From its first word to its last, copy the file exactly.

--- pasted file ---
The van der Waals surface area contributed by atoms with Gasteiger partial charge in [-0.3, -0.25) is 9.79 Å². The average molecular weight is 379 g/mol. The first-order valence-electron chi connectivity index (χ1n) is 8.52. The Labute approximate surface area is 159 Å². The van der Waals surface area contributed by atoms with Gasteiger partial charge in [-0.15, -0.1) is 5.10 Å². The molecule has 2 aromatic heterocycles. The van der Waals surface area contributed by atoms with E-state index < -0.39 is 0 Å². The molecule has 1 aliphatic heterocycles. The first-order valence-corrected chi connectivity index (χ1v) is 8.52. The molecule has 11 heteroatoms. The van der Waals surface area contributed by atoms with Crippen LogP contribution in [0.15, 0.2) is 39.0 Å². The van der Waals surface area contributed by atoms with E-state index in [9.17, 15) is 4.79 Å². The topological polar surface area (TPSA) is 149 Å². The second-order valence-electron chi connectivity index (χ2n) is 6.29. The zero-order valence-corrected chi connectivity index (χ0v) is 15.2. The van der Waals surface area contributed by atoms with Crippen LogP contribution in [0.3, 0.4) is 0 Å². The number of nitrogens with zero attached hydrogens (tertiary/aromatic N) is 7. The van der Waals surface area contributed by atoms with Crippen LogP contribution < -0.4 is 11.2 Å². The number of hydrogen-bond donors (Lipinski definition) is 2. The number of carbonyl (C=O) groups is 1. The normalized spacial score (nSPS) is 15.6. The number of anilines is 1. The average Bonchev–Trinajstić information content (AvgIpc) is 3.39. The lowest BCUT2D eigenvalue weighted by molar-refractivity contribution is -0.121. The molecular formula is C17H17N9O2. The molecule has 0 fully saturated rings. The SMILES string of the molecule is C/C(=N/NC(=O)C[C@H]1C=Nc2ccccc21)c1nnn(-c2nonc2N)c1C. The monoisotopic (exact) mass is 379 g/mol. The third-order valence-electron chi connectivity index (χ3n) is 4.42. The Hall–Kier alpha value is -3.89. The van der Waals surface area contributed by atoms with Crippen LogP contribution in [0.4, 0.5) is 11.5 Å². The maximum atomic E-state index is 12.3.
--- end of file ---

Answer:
The van der Waals surface area contributed by atoms with Gasteiger partial charge in [-0.3, -0.25) is 9.79 Å². The average molecular weight is 379 g/mol. The first-order valence-electron chi connectivity index (χ1n) is 8.52. The Labute approximate surface area is 159 Å². The van der Waals surface area contributed by atoms with Gasteiger partial charge in [-0.15, -0.1) is 5.10 Å². The molecule has 2 aromatic heterocycles. The van der Waals surface area contributed by atoms with E-state index < -0.39 is 0 Å². The molecule has 1 aliphatic heterocycles. The first-order valence-corrected chi connectivity index (χ1v) is 8.52. The molecule has 11 heteroatoms. The van der Waals surface area contributed by atoms with Crippen LogP contribution in [0.15, 0.2) is 39.0 Å². The van der Waals surface area contributed by atoms with E-state index in [9.17, 15) is 4.79 Å². The topological polar surface area (TPSA) is 149 Å². The second-order valence-electron chi connectivity index (χ2n) is 6.29. The zero-order valence-corrected chi connectivity index (χ0v) is 15.2. The van der Waals surface area contributed by atoms with Crippen LogP contribution in [0.3, 0.4) is 0 Å². The number of nitrogens with zero attached hydrogens (tertiary/aromatic N) is 7. The van der Waals surface area contributed by atoms with Crippen LogP contribution < -0.4 is 11.2 Å². The number of hydrogen-bond donors (Lipinski definition) is 2. The number of carbonyl (C=O) groups is 1. The normalized spacial score (nSPS) is 15.6. The number of anilines is 1. The average Bonchev–Trinajstić information content (AvgIpc) is 3.39. The lowest BCUT2D eigenvalue weighted by molar-refractivity contribution is -0.121. The molecular formula is C17H17N9O2. The molecule has 0 fully saturated rings. The SMILES string of the molecule is C/C(=N/NC(=O)C[C@H]1C=Nc2ccccc21)c1nnn(-c2nonc2N)c1C. The monoisotopic (exact) mass is 379 g/mol. The third-order valence-electron chi connectivity index (χ3n) is 4.42. The Hall–Kier alpha value is -3.89. The van der Waals surface area contributed by atoms with Crippen LogP contribution in [0.4, 0.5) is 11.5 Å². The maximum atomic E-state index is 12.3.